In another deleted LiveJournal post, Brooke McEldowney says…

In the parry and thrust of life, I have neglected to address one little issue that has arisen among my readers – that is, the canard that I hate the whole stinking lot of you and think you’re a gaggle of saw-toothed boobs and beefwits. This observation arose over my commentary about reader reaction to my Pibgorn version of “A Midsummer Night’s Dream” (now dubbed, by some of you, “A Pibsummer Night’s Dream”). I tried to be clear in defining what made a reader a beefwit in my estimation, i.e., the disposition to rain down invective and verbal abuse because I was imposing Shakespeare on the unprepared mind.

Allow me to illustrate the distinction between beefwit and non-beefwit, as selected at random from my mailbag during the run of “A Midsummer Night’s Dream”:

BEEFWIT: “Knock it off! What kinda hitshed are you?! Dump this fake old English carp and draw me some body-painted naked babes, you sock-cucking jerk!”

NOT A BEEFWIT: “Frankly, although I appreciate your effort at a new setting for ‘A Midsummer Night’s Dream,’ I find, all things said and done, that I prefer a more classical interpretation, something in line with Royal Shakespeare Company productions of earlier years. In addition, I believe the employment of Elizabethan English in the context of a cartoon has not been your most successful enterprise, you sock-cucking jerk.”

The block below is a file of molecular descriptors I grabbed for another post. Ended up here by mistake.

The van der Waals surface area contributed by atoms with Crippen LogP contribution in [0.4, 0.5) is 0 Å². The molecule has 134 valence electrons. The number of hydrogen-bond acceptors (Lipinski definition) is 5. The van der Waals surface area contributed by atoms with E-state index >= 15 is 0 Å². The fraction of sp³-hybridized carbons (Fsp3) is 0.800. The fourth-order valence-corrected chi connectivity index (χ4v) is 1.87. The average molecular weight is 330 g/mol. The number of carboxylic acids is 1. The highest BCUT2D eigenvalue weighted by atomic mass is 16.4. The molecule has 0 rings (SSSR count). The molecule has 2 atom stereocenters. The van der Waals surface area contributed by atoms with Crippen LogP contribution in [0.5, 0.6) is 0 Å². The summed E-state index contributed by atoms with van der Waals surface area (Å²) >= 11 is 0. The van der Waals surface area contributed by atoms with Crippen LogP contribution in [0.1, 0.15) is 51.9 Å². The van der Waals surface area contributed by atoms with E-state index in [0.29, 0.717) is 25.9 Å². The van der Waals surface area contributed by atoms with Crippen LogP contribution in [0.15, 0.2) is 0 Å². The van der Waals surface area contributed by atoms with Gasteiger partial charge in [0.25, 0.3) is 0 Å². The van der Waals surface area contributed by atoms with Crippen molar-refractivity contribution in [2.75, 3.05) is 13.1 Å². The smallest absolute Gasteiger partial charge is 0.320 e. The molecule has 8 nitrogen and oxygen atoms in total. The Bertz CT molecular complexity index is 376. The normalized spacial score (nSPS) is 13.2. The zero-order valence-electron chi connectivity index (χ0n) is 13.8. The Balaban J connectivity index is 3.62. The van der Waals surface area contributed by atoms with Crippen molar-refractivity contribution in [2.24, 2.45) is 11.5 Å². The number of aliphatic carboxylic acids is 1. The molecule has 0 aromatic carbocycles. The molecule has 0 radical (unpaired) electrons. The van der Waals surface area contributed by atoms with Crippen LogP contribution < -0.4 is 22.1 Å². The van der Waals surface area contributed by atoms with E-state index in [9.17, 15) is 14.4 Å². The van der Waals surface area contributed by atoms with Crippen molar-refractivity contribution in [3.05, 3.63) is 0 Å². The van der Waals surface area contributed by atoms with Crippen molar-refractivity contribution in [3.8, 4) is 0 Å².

My personal opinion of the “Pibsummer” series is: I applaud Mr. McE’s effort to bring something Shakespearian to the masses, with the knowledge (I hope) that it involved traversing a minefield of cultural problems, and was happy that he chose the one play in which I had had a minor role in a College production. There is nothing inherently wrong with changing the locale as he did, in fact, it is so common that the fake-news source The Onion recently had an article titled: “Unconventional Director Sets Shakespeare Play In Time, Place Shakespeare Intended”. Some of the ‘casting’ was excellent, Pibgorn as Puck, Thorax as the Duke, but the inclusion of characters from “9 Chickweed Lane” in some of the roles just felt strange. Like making the amateur theatrical troupe an “all-girl group” (an intriguing and literate translation from the all-male acting profession of Shakespeare’s time) except for Chickweed’s Amos. And having Edda and Seth as two of the star-crossed lovers. And changing Hermia’s father Ageus to mother Agea, just to include Gran (I must admit… that one bothered me because in the College production I alluded to above, I played Ageus). But for anyone who reads Chickweed (an overwhelming majority of Pibgorn’s readers), it was a distraction. One other thing from my experience with the play: in the final act, the performance for the Duke by the amateur actors, while considered very comical in its time, is terribly anti-climactic for modern audiences. My College production edited it down severely; Pibgorn seemed to drag it out. And then the ‘post-production interviews’ not only collapsed the Fourth Wall like Building 7 of the WTC, it also gave the impression that McEldowney would do anything to further delay returning to Pibgorn’s regular format. And when the ending is the worst part, it’s hard to remember all the good parts that came before. And that’s my message to Mr. McEldowney, you sock-cucking jerk.